Scratching their underarms, stretching and yawning, and batting their sleep-laden eyelids, our hibernating legislators are emerging from their caves to behold with a double-take the wrecked landscape—the result of six years of blissful somnolent denial, of handing the unchecked reins of government to a cultic, fanatical cabal then turning over to snore and get another 400 winks.

Yes, finally, maybe, the Congressional Iraq War debate is a sign that our absentee representatives have checked the alarm clock, seen that the time is way past for them to get up, brush their teeth and hair, dress the part and then hurry up and race to work to get busy and do their jobs, part of which is to check and challenge and, yes, even deny and disallow the extreme inclinations that obsess and self-delude the out-of-touch royals holed up in their fantasy palace of Versailles.

The sacrifice of those delusions is never borne by their well-heeled, secluded, blanket-wrapped originators; only by those easily persuaded or in denial themselves. Now that in our vengeful fury tens of thousands more have died and been injured than in the 9/11 attacks—very few of whom were actual terrorists and none of whom were the original 9/11 terrorists and most of whom have been our soldiers, innocent civilians and people who have since converted to insurgency as the result of our occupation—it is finally time to say enough is enough.

Saddam is dead. The weapons of mass destruction are elsewhere. They are wherever the old Soviet stockpiles are ending up, not in Iraq. Mission Accomplished. We’ve stirred the hornet’s nest; we whipped up this civil war. The glue that kept tribalism at bay, however heinous, is dissolved. We’re traipsing around lumpenly, fighting the wrong enemy in the wrong place, and leaving a mess—one that won’t be cleaned up or cleared up or organized any better or any more efficiently than the derelict and mishandled response to Hurricane Katrina. There are those who say we have to stay and finish what we started. At least they have one thing right, we started it. Neither Osama nor his minions were in Iraq, now they are. The Project for a New American Century couches its realpolitik in grand words, just like Bush. The subtext of the Project’s idealism becomes clear in action: to wage perpetual war. With living wage jobs shipping offshore, war keeps the remaining American business interests fat. It’s quite elegant in a way, send a taxpayer-funded war machine into a country, destroy it, then send more taxpayer dollars into the coffers of the privatized profiteers to “rebuild.” But when is the rebuilding done? When does the broken iraq_war_money.jpgseive that is this gravytrain end? It’s kind circular in a way. My American dollar goes from my wallet into the wallets of Cheney’s pals, ensuring the widening income gap and prepping us all to accept the lower New World Order wagescales. Iraq is the place—appropriately enough, the front—where this money exchange takes place. Like a Mafia money laundering scheme, more money goes in than seems to come out. It has been well known for several years (if you’ve paid any attention to the rightly skeptical alternative media) that $9-plus billion of your taxes have disappeared, unaccounted for, into the nebulous morass that comes with shady bribes and payoffs, no-bid contracts and unaudited overcharges. Only now is some of this actually being addressed.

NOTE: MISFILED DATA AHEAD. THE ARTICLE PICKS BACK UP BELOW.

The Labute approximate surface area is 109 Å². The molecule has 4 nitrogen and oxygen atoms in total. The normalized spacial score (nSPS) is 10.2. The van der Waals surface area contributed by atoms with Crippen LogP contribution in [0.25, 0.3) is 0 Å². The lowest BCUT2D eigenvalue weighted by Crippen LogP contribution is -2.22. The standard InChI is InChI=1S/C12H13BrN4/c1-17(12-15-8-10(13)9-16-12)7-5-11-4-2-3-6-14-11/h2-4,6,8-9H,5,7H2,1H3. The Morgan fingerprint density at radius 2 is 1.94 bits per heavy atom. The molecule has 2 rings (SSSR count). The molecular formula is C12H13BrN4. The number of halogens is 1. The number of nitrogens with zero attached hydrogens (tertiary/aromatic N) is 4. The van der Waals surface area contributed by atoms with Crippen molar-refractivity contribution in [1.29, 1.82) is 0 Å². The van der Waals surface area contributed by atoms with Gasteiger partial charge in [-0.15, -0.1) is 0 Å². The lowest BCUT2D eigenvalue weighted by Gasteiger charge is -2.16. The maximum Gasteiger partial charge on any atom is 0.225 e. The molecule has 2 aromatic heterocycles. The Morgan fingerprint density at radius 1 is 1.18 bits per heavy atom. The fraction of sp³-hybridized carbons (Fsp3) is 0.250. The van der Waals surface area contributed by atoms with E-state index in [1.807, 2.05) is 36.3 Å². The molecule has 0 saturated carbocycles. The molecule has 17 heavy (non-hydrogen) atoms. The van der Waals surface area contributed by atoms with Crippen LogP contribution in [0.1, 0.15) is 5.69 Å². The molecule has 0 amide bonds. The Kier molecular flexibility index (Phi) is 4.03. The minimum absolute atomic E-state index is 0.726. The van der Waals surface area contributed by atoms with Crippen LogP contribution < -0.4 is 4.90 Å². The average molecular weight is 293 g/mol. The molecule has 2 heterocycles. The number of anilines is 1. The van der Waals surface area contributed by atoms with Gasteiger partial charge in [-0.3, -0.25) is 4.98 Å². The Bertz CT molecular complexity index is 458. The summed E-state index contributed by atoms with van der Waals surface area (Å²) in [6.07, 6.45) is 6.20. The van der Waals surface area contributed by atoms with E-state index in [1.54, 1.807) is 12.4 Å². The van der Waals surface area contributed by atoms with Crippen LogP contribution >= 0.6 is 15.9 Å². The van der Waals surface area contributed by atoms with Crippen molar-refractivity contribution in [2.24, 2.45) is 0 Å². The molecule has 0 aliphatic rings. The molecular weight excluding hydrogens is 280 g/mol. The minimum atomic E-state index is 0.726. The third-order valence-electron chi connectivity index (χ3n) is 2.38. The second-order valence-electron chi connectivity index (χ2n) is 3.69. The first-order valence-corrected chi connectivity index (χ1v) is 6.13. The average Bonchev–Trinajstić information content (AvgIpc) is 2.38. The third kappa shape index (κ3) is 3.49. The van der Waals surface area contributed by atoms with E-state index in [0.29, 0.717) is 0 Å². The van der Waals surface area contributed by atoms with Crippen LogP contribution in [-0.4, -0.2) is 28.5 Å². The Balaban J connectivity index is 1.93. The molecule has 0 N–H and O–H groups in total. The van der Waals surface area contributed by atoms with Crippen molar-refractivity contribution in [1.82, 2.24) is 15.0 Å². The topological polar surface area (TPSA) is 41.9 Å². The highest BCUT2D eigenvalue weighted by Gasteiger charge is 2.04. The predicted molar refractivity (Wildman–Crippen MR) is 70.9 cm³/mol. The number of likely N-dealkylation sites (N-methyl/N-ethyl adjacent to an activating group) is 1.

So congratulations Congress. You’ve finally taken some wobbling, timid steps up to the plate. So hit a good one and bring all the runners in, and bring our young men and women home.

-Evan